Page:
Steven Spielberg will produce multiple new films for Netflix every year, the company said Monday, in a major deal that highlights how fully Hollywood has embraced streaming platforms.
The partnership with arguably Tinseltown's top director is a coup for Netflix at a time when competition with streaming rivals including Disney+ and HBO Max is heating up.
It also follows reports that Spielberg had been skeptical about streaming in recent years, and had even moved to bar Netflix films from Oscars eligibility — claims that the legendary Jaws and Schindler's List director has since dismissed as false.
In a joint statement about the Netflix deal, Spielberg praised "this new avenue for our films" as an "amazing opportunity to tell new stories together and reach audiences in new ways."
Spielberg also praised his close relationship with Netflix co-CEO and content chief Ted Sarandos, a former industry outsider who has risen to become one of Hollywood's top power brokers.
"We cannot wait to get to work with the Amblin team and we are honoured and thrilled to be part of this chapter of Steven's cinematic history," said Sarandos.
Spielberg's Amblin Partners will continue to make content for Universal, one of Tinseltown's oldest major studios, while his upcoming West Side Story will be released by Disney-owned 20 Century Studios.
Monday's announcement does not specify whether Spielberg, who in recent years has produced many more films than he has directed, will personally direct any of the Netflix movies.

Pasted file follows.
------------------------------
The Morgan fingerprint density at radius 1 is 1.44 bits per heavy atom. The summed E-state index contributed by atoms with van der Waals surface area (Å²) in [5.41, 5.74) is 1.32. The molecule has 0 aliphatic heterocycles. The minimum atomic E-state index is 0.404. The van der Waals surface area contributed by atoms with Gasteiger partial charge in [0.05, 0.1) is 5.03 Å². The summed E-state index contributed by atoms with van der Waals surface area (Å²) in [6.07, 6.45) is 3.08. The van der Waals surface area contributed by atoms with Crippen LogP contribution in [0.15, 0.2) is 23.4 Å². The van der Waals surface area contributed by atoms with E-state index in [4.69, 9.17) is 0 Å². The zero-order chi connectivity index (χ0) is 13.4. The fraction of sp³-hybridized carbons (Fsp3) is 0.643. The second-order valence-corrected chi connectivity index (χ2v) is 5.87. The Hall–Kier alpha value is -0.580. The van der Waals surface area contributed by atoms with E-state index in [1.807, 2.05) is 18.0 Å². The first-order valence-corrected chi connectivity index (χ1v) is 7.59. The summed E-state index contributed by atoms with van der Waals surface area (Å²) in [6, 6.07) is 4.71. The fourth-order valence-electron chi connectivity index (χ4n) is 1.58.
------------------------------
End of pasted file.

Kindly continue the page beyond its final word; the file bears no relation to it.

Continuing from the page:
But the deal comes as the industry pivots from a model that insisted on lengthy, exclusive "windows" for movie theatre releases, to one in which major films often appear on streaming platforms simultaneously or very soon after they hit the big screen — or even skip theatres altogether.
That move has been accelerated by the COVID-19 pandemic. Another production by Spielberg's Amblin, The Trial of the Chicago 7, was intended for theatrical release by Paramount but ended up on Netflix last year while thousands of movie theatres were closed.
Monday's deal also did not say whether Spielberg's films for Netflix would also appear on the big screen first.
Other top directors who have recently joined forces with Netflix include Martin Scorsese (The Irishman), Spike Lee (Da 5 Bloods) and David Fincher (Mank).
As well as West Side Story — which is due in theatres in December after being delayed by the pandemic — Spielberg, 74, is currently developing a semi-autobiographical film about his childhood in the southwestern state of Arizona.